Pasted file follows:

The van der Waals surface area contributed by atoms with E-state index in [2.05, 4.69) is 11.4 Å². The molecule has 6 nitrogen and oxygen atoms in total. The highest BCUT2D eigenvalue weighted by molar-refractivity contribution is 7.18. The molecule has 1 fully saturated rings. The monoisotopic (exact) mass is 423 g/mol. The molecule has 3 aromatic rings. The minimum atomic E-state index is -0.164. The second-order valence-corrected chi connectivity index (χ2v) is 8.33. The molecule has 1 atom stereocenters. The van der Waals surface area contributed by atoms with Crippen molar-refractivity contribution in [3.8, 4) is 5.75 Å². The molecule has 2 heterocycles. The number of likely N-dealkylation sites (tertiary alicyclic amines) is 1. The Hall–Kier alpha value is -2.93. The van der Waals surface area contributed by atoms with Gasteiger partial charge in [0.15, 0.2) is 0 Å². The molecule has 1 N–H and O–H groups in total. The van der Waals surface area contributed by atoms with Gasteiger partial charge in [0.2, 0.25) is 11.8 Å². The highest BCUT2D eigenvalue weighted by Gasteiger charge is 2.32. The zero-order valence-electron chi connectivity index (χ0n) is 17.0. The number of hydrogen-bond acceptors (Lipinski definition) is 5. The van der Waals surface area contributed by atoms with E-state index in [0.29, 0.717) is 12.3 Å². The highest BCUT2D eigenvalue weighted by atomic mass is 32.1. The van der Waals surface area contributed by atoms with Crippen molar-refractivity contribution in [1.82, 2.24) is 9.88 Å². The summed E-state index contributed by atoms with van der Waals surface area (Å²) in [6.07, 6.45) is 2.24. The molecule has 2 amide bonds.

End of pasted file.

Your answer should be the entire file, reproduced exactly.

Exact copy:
The van der Waals surface area contributed by atoms with E-state index in [2.05, 4.69) is 11.4 Å². The molecule has 6 nitrogen and oxygen atoms in total. The highest BCUT2D eigenvalue weighted by molar-refractivity contribution is 7.18. The molecule has 1 fully saturated rings. The monoisotopic (exact) mass is 423 g/mol. The molecule has 3 aromatic rings. The minimum atomic E-state index is -0.164. The second-order valence-corrected chi connectivity index (χ2v) is 8.33. The molecule has 1 atom stereocenters. The van der Waals surface area contributed by atoms with Crippen molar-refractivity contribution in [3.8, 4) is 5.75 Å². The molecule has 2 heterocycles. The number of likely N-dealkylation sites (tertiary alicyclic amines) is 1. The Hall–Kier alpha value is -2.93. The van der Waals surface area contributed by atoms with Gasteiger partial charge in [0.15, 0.2) is 0 Å². The molecule has 1 N–H and O–H groups in total. The van der Waals surface area contributed by atoms with Gasteiger partial charge in [0.2, 0.25) is 11.8 Å². The highest BCUT2D eigenvalue weighted by Gasteiger charge is 2.32. The zero-order valence-electron chi connectivity index (χ0n) is 17.0. The number of hydrogen-bond acceptors (Lipinski definition) is 5. The van der Waals surface area contributed by atoms with E-state index in [0.29, 0.717) is 12.3 Å². The highest BCUT2D eigenvalue weighted by atomic mass is 32.1. The van der Waals surface area contributed by atoms with Crippen molar-refractivity contribution in [1.82, 2.24) is 9.88 Å². The summed E-state index contributed by atoms with van der Waals surface area (Å²) in [6.07, 6.45) is 2.24. The molecule has 2 amide bonds.